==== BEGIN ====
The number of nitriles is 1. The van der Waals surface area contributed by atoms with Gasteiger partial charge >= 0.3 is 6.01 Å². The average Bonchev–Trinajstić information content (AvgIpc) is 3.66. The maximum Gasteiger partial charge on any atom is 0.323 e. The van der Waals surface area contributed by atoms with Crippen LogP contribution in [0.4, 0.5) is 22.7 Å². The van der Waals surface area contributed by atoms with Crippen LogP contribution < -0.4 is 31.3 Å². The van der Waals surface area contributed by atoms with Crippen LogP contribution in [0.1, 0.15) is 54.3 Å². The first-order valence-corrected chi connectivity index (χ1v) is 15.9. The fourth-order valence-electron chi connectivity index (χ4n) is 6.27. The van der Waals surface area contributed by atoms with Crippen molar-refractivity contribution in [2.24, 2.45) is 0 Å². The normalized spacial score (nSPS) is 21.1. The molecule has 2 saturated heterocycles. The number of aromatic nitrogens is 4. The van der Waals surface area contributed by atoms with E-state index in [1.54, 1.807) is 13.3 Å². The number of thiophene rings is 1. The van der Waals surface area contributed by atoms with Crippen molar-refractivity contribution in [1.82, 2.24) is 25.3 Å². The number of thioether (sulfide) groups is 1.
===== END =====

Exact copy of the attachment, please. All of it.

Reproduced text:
The number of nitriles is 1. The van der Waals surface area contributed by atoms with Gasteiger partial charge >= 0.3 is 6.01 Å². The average Bonchev–Trinajstić information content (AvgIpc) is 3.66. The maximum Gasteiger partial charge on any atom is 0.323 e. The van der Waals surface area contributed by atoms with Crippen LogP contribution in [0.4, 0.5) is 22.7 Å². The van der Waals surface area contributed by atoms with Crippen LogP contribution < -0.4 is 31.3 Å². The van der Waals surface area contributed by atoms with Crippen LogP contribution in [0.1, 0.15) is 54.3 Å². The first-order valence-corrected chi connectivity index (χ1v) is 15.9. The fourth-order valence-electron chi connectivity index (χ4n) is 6.27. The van der Waals surface area contributed by atoms with Crippen molar-refractivity contribution in [2.24, 2.45) is 0 Å². The normalized spacial score (nSPS) is 21.1. The molecule has 2 saturated heterocycles. The number of aromatic nitrogens is 4. The van der Waals surface area contributed by atoms with E-state index in [1.54, 1.807) is 13.3 Å². The number of thiophene rings is 1. The van der Waals surface area contributed by atoms with Crippen molar-refractivity contribution in [1.82, 2.24) is 25.3 Å². The number of thioether (sulfide) groups is 1.